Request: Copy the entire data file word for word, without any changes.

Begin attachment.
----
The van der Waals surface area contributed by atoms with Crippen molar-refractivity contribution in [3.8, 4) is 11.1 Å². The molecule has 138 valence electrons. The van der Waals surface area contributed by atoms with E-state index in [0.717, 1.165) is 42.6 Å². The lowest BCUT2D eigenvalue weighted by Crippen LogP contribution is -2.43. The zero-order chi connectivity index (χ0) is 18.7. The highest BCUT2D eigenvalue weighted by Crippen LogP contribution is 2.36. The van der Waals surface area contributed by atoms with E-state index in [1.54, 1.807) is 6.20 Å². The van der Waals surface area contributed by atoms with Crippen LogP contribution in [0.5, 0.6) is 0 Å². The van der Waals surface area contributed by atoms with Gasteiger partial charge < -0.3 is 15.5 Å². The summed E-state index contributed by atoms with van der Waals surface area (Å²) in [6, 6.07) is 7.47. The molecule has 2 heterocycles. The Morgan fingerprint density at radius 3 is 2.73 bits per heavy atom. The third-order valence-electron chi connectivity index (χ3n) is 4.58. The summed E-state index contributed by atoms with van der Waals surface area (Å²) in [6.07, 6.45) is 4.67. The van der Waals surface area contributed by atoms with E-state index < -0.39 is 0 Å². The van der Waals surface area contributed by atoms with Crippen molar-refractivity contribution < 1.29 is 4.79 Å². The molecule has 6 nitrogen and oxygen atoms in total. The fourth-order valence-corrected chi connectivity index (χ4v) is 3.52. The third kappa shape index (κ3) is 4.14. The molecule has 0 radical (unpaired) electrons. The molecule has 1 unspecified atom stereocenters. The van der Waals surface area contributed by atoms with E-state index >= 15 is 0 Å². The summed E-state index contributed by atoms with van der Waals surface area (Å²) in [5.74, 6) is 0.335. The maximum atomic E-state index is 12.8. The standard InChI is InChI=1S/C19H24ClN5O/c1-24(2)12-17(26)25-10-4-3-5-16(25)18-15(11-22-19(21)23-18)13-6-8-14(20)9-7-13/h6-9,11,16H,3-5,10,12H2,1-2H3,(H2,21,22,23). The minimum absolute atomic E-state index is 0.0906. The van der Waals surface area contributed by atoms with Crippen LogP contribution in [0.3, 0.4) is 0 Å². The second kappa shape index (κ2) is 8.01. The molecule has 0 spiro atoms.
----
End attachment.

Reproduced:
The van der Waals surface area contributed by atoms with Crippen molar-refractivity contribution in [3.8, 4) is 11.1 Å². The molecule has 138 valence electrons. The van der Waals surface area contributed by atoms with E-state index in [0.717, 1.165) is 42.6 Å². The lowest BCUT2D eigenvalue weighted by Crippen LogP contribution is -2.43. The zero-order chi connectivity index (χ0) is 18.7. The highest BCUT2D eigenvalue weighted by Crippen LogP contribution is 2.36. The van der Waals surface area contributed by atoms with E-state index in [1.54, 1.807) is 6.20 Å². The van der Waals surface area contributed by atoms with Crippen LogP contribution in [0.5, 0.6) is 0 Å². The van der Waals surface area contributed by atoms with Gasteiger partial charge < -0.3 is 15.5 Å². The summed E-state index contributed by atoms with van der Waals surface area (Å²) in [6, 6.07) is 7.47. The molecule has 2 heterocycles. The Morgan fingerprint density at radius 3 is 2.73 bits per heavy atom. The third-order valence-electron chi connectivity index (χ3n) is 4.58. The summed E-state index contributed by atoms with van der Waals surface area (Å²) in [6.07, 6.45) is 4.67. The van der Waals surface area contributed by atoms with E-state index < -0.39 is 0 Å². The van der Waals surface area contributed by atoms with Crippen molar-refractivity contribution < 1.29 is 4.79 Å². The molecule has 6 nitrogen and oxygen atoms in total. The fourth-order valence-corrected chi connectivity index (χ4v) is 3.52. The third kappa shape index (κ3) is 4.14. The molecule has 0 radical (unpaired) electrons. The molecule has 1 unspecified atom stereocenters. The van der Waals surface area contributed by atoms with E-state index >= 15 is 0 Å². The summed E-state index contributed by atoms with van der Waals surface area (Å²) in [5.74, 6) is 0.335. The maximum atomic E-state index is 12.8. The standard InChI is InChI=1S/C19H24ClN5O/c1-24(2)12-17(26)25-10-4-3-5-16(25)18-15(11-22-19(21)23-18)13-6-8-14(20)9-7-13/h6-9,11,16H,3-5,10,12H2,1-2H3,(H2,21,22,23). The minimum absolute atomic E-state index is 0.0906. The van der Waals surface area contributed by atoms with Crippen LogP contribution in [0.3, 0.4) is 0 Å². The second kappa shape index (κ2) is 8.01. The molecule has 0 spiro atoms.